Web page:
Jennifer Crocker

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Jennifer Crocker is a professor and Ohio Eminent Scholar in Social Psychology at Ohio State University.[1] She is also a former president of the Society for Personality and Social Psychology.[2] Her publications are on the subject of self-esteem and the contingencies and interpersonal goals that individuals have that are a clear reflection of their level of self-esteem.

Career[edit]

She received her BA in psychology from Michigan State University, and her Ph.D. in Psychology and Social Relations from Harvard University in 1979 with a thesis on "Schemas, hypothesis-testing, and intuitive assessments of covariation" [3] She was subsequently Assistant Professor of Psychology at Northwestern University(1979-1985), Professor at the University of Buffalo (1985-1995), Research Professor at the Institute for Social Research and Claude Steele Collegiate Professor of psychology at the University of Michigan (1995-2010). She came to Ohio State in June 2010.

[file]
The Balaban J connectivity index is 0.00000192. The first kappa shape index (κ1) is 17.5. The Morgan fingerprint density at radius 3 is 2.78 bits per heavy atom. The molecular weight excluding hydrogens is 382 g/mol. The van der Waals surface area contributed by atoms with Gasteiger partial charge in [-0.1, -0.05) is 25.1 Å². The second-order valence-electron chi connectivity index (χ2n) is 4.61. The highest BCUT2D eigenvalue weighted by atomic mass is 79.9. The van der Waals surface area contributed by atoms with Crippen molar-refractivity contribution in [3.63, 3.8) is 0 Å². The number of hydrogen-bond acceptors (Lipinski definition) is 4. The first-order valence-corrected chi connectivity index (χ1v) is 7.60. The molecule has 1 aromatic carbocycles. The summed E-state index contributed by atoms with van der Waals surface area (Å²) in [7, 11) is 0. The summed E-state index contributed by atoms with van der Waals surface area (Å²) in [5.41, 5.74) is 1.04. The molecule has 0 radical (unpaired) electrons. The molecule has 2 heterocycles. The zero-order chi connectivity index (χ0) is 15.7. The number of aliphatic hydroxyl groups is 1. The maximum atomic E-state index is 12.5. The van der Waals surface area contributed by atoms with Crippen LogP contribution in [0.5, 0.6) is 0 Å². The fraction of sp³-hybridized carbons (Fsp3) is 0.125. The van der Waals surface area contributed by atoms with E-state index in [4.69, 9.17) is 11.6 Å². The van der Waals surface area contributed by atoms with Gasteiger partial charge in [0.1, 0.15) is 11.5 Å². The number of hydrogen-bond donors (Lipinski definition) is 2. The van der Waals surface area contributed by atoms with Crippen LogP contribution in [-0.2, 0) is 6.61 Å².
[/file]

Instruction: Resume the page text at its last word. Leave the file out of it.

Awards[edit]

She is a Fellow of the American Psychological Association, the American Psychological Society, the Society for Personality and Social Psychology, and the Society for the Psychological Study of Social Issues. She is President-elect of the Society for Personality and Social Psychology, and has received the Lifetime Career Award from the International Society for Self and Identity.

Research[edit]

Crocker studies self-esteem,[4] contingencies of self-worth, and the costs of pursuing self-esteem. She also emphasizes interpsonal goals that are often involved in relationships.

Self-esteem and self-worth[edit]